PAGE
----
In the beginning, Hillary Rodham Clinton swept into the White House as a powerful presidential adviser, expanding the role of first lady in ways her predecessors never dreamed.
Now, in another first, she is going part time with her White House job, moving to New York in the hope of pursuing a new career as a senator. As Mrs. Clinton puts it, she will be in Washington only "from time to time."
It all goes to show that the first ladyship is defined almost exclusively by the woman who holds it - and can range from the highest prominence to the occasional gig, even within one administration.
But Clinton's scaling back also raises an interesting question for the near-term: Just what will be left of this unofficial post after she moves to her white, Dutch Colonial in Westchester County possibly as soon as early next year?
There are, of course, some obvious ramifications. Already, she has dropped from her schedule some ceremonial duties, such as last week's lighting of the national Christmas tree. And because she'll be in Washington less often, she'll be absent from events she would not have missed before.
For the White House, there will be an adjustment period. "We're just going to have to see how this all plays out," says Marsha Berry, the first lady's spokeswoman. "This is something that's never been done before."
There's likely to be some give and take. Although she missed the Christmas tree lighting, the first lady does plan to attend many other holiday events, including a celebrity-studded millennium bash.
Another schedule-buster likely to be cut back is foreign travel. Clinton has clocked more overseas miles than any other first lady, most of them trips focused on women and children. That won't be possible if she's running her New York campaign "to win," as Ms. Berry puts it.
History shows that the role of first lady is hardly indispensable to the American presidency: Other wives have spent months away from the White House.
Ellen Axson Wilson, Woodrow Wilson's first wife and a painter, spent summers in an artist community in New Hampshire. Bess Truman, who referred to the White House as the "Great White Jail," would retreat to her home in Independence, Mo. Eleanor Roosevelt, this first lady's role model, spent stretches at her fieldstone cottage at the family estate in Hyde Park, N.Y.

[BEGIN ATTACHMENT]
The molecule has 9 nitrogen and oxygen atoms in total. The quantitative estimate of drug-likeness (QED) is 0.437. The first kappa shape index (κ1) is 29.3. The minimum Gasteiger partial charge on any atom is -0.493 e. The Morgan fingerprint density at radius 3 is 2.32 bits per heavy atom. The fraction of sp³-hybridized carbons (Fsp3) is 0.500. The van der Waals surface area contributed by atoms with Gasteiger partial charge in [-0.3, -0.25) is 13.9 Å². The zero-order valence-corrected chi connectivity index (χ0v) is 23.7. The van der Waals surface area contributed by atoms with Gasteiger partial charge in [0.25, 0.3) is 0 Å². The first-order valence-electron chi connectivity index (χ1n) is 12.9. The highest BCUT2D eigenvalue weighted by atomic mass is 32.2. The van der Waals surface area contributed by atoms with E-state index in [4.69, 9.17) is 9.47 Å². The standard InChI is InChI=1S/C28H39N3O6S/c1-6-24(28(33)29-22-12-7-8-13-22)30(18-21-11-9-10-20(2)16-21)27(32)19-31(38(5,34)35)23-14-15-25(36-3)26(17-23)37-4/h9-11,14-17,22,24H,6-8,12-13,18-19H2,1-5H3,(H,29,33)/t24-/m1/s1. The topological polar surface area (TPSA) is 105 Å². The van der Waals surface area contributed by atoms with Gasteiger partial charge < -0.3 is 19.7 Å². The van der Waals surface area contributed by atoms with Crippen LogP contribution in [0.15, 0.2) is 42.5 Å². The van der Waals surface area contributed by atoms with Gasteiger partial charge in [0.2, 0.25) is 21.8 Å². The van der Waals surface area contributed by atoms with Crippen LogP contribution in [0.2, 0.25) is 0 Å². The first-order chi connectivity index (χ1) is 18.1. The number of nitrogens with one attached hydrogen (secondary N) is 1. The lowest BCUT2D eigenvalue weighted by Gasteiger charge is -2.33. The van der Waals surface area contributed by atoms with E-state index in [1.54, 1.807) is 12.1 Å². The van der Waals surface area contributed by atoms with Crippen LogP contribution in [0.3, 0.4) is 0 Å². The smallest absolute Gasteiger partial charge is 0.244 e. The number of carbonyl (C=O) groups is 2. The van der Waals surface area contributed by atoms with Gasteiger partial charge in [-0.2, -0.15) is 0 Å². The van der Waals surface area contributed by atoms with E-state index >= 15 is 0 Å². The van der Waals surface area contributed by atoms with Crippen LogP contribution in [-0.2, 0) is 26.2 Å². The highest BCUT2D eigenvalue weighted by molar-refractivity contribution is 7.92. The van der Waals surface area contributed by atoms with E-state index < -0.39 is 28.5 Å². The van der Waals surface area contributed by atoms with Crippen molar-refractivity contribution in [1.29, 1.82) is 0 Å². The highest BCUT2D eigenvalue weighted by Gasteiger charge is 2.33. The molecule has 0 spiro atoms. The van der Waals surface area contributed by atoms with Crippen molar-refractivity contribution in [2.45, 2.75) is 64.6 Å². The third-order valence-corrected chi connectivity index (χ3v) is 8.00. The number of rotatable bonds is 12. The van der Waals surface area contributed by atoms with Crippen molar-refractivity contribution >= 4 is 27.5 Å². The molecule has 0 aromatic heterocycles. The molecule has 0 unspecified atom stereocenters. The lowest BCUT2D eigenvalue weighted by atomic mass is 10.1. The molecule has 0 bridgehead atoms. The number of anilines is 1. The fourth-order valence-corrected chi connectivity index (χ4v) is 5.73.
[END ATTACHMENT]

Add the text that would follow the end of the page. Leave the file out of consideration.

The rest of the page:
But no first lady has expanded her role to the degree that Clinton has, and consequently, no first lady would have had as much to relinquish as she will.
That's why it will be hard for Clinton to scale back, predicts Gail Sheehy, author of a new biography, "Hillary's Choice."
"[Hillary] has always thought that mankind must be channeled and controlled, and politics is the means. So I think it's going to be hard for her to forfeit the crown of queen of the country and international first woman of the world," says Ms. Sheehy.
Most difficult for her, say analysts, will be curtailing her involvement in White House policy, which is her passion. While many Americans believe Clinton stepped back on this front after the colossal failure of health-care reform and the country's rejection of her as "co-president," that is not true, says Carl Sferrazza Anthony, author of "First Ladies."
For this policy do-bee, once dubbed "St. Hillary" because of her determination to cure America's social ills, suppressing her political interests would be akin to not breathing. After the 1994 health-care debacle, say Sheehy and Mr. Anthony, she simply moved from center stage to behind the scenes.
Other strong first ladies - Rosalyn Carter, Lady Bird Johnson, and Eleanor Roosevelt - were "small potatoes compared to the consistent role Hillary has had," says Anthony.
Some of the fruits of her labor: more federal money for the National Institutes of Health; the passage of the Adoption and Safe Families Act, which streamlined foster-child adoptions; and a program that extends health insurance to poor children.
"People won't know whether [her policy influence] is missing or not because they don't know it exists," says Anthony.
Her involvement has been masked to some degree by her willingness to adopt the outward signs of a "traditional" first lady - opening the first White House sculpture garden, restoring the Blue and Lincoln sitting rooms, and posing for Vogue magazine in Oscar de la Renta clothing.
The first lady's staff, meanwhile, insists they will carry on with a lot of her issues if she's not there to take care of them herself.
At the same time, "the issues she has ... worked on so long are ones she will likely be involved in on the campaign," says Berry.
(c) Copyright 1999. The Christian Science Publishing Society